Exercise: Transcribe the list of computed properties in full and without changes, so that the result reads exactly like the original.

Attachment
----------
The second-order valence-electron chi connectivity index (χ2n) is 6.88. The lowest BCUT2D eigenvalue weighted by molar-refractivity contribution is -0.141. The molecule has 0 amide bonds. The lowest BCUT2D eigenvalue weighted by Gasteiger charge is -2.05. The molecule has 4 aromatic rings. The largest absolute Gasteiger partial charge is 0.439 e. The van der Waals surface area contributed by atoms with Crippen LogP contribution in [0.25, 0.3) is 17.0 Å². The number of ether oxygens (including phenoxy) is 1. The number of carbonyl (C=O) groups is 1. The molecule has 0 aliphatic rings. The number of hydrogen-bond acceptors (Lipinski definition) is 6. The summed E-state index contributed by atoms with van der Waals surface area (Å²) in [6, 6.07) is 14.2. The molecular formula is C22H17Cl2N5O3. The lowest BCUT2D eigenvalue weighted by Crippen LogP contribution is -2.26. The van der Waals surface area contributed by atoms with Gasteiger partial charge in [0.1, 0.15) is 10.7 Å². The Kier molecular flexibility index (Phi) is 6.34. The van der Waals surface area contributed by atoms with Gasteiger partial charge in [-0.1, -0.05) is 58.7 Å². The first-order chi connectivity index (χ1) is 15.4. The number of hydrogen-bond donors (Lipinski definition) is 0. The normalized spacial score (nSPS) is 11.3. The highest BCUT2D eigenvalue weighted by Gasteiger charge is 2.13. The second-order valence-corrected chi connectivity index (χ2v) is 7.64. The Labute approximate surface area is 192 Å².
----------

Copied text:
The second-order valence-electron chi connectivity index (χ2n) is 6.88. The lowest BCUT2D eigenvalue weighted by molar-refractivity contribution is -0.141. The molecule has 0 amide bonds. The lowest BCUT2D eigenvalue weighted by Gasteiger charge is -2.05. The molecule has 4 aromatic rings. The largest absolute Gasteiger partial charge is 0.439 e. The van der Waals surface area contributed by atoms with Crippen LogP contribution in [0.25, 0.3) is 17.0 Å². The number of ether oxygens (including phenoxy) is 1. The number of carbonyl (C=O) groups is 1. The molecule has 0 aliphatic rings. The number of hydrogen-bond acceptors (Lipinski definition) is 6. The summed E-state index contributed by atoms with van der Waals surface area (Å²) in [6, 6.07) is 14.2. The molecular formula is C22H17Cl2N5O3. The lowest BCUT2D eigenvalue weighted by Crippen LogP contribution is -2.26. The van der Waals surface area contributed by atoms with Gasteiger partial charge in [0.1, 0.15) is 10.7 Å². The Kier molecular flexibility index (Phi) is 6.34. The van der Waals surface area contributed by atoms with Gasteiger partial charge in [-0.1, -0.05) is 58.7 Å². The first-order chi connectivity index (χ1) is 15.4. The number of hydrogen-bond donors (Lipinski definition) is 0. The normalized spacial score (nSPS) is 11.3. The highest BCUT2D eigenvalue weighted by Gasteiger charge is 2.13. The second-order valence-corrected chi connectivity index (χ2v) is 7.64. The Labute approximate surface area is 192 Å².